Does surgery cure pancreatic cancer?

John A. Chabot
Endocrinology Diabetes & Metabolism
Presently, surgery offers the best chance for a cure and long term management of pancreatic cancer. However not every patient is eligible for surgical intervention. Factors such as the stage of the disease, personal health, and the ability to tolerate a major operation - including prolonged anesthesia - all must be considered before a patient can undergo surgery. 
Ajay K. Sahajpal, MD
Transplant Surgery

In the right setting, yes. Surgery combined with radiation and chemotherapy carries the greatest potential for cure. The difficulty is that pancreatic cancer is typically discovered late in the disease process, and at that point, only 15-20% of tumors are able to be resected. Surgical resection and procedure are dependent upon different factors which include location of the tumor, lymphatic invasion, vascular involvement, and potential for negative margins.

Tumors to the head of the pancreas have a higher survival rate seeing as there is earlier symptoms and the disease is discovered at an earlier stage. Patients that are able to undergo a standard pancreaticoduodenectomy (whipple) are quoted an approximately 20-30% survival rate at 5 years for node negative disease. This number does drop to approximately 10% for node positive disease. Newer studies have found that with the combination of chemotherapy and radiation, these numbers in some studies have reached approximately 45% for node negative, resected tumors with chemotherapy and radiation follow up.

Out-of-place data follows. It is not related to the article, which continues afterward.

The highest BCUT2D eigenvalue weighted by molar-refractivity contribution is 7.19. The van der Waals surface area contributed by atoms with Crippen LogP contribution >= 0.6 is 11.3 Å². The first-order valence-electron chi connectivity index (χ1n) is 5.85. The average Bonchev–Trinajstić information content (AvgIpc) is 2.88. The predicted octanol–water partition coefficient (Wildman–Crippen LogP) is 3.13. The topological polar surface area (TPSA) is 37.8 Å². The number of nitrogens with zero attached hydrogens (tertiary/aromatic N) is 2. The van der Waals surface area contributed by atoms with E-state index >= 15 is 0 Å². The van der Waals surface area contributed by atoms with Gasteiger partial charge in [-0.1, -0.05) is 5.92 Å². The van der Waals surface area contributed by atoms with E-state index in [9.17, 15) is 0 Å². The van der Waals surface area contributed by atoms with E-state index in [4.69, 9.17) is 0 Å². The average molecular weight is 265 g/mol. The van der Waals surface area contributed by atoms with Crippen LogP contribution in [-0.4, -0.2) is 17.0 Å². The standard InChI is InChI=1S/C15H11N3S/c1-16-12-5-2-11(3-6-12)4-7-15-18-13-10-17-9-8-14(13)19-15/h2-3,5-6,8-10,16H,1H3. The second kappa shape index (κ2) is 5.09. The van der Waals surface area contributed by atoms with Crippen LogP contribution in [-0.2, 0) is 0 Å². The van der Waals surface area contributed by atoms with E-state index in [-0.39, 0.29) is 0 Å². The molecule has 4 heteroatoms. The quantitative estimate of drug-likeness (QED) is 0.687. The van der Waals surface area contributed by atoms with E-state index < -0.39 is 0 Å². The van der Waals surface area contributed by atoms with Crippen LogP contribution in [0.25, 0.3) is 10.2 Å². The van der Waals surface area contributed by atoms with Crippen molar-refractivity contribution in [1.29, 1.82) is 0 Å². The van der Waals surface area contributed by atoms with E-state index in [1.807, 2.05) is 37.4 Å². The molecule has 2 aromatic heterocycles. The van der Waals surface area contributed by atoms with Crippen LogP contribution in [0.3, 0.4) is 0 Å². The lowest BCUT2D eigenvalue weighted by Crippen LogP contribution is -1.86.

Tumors to the tail of the pancreas are rarely discovered until the late stages of the disease. Tumors to the tail or body of the pancreas can be resected if discovered at an appropriate time. These tumors frequently have metastasized at the time of discovery and surgical intervention is not appropriate. Even when the tumor is resectable, some studies have still discovered only an approximately 12% survival rate at one year, and approximately 5% at two years due to the presence of hidden metastasis.

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Important: This content reflects information from various individuals and organizations and may offer alternative or opposing points of view. It should not be used for medical advice, diagnosis or treatment. As always, you should consult with your healthcare provider about your specific health needs.